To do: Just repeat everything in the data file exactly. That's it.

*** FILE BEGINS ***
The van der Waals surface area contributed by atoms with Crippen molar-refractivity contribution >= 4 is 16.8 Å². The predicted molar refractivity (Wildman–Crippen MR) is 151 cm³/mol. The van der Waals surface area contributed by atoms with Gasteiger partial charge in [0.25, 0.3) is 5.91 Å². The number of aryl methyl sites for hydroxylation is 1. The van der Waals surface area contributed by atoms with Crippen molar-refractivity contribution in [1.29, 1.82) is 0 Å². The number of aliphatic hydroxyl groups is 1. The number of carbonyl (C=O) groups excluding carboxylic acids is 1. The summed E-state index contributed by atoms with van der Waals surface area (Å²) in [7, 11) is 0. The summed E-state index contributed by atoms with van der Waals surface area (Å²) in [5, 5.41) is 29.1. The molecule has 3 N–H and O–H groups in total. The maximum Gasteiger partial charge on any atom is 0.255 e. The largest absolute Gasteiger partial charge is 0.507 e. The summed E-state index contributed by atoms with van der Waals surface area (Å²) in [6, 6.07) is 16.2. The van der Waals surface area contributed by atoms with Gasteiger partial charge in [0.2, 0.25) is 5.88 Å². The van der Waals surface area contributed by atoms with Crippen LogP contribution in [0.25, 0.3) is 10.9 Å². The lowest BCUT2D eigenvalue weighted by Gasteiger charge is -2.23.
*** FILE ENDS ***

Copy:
The van der Waals surface area contributed by atoms with Crippen molar-refractivity contribution >= 4 is 16.8 Å². The predicted molar refractivity (Wildman–Crippen MR) is 151 cm³/mol. The van der Waals surface area contributed by atoms with Gasteiger partial charge in [0.25, 0.3) is 5.91 Å². The number of aryl methyl sites for hydroxylation is 1. The van der Waals surface area contributed by atoms with Crippen molar-refractivity contribution in [1.29, 1.82) is 0 Å². The number of aliphatic hydroxyl groups is 1. The number of carbonyl (C=O) groups excluding carboxylic acids is 1. The summed E-state index contributed by atoms with van der Waals surface area (Å²) in [7, 11) is 0. The summed E-state index contributed by atoms with van der Waals surface area (Å²) in [5, 5.41) is 29.1. The molecule has 3 N–H and O–H groups in total. The maximum Gasteiger partial charge on any atom is 0.255 e. The largest absolute Gasteiger partial charge is 0.507 e. The summed E-state index contributed by atoms with van der Waals surface area (Å²) in [6, 6.07) is 16.2. The van der Waals surface area contributed by atoms with Gasteiger partial charge in [0.2, 0.25) is 5.88 Å². The van der Waals surface area contributed by atoms with Crippen LogP contribution in [0.25, 0.3) is 10.9 Å². The lowest BCUT2D eigenvalue weighted by Gasteiger charge is -2.23.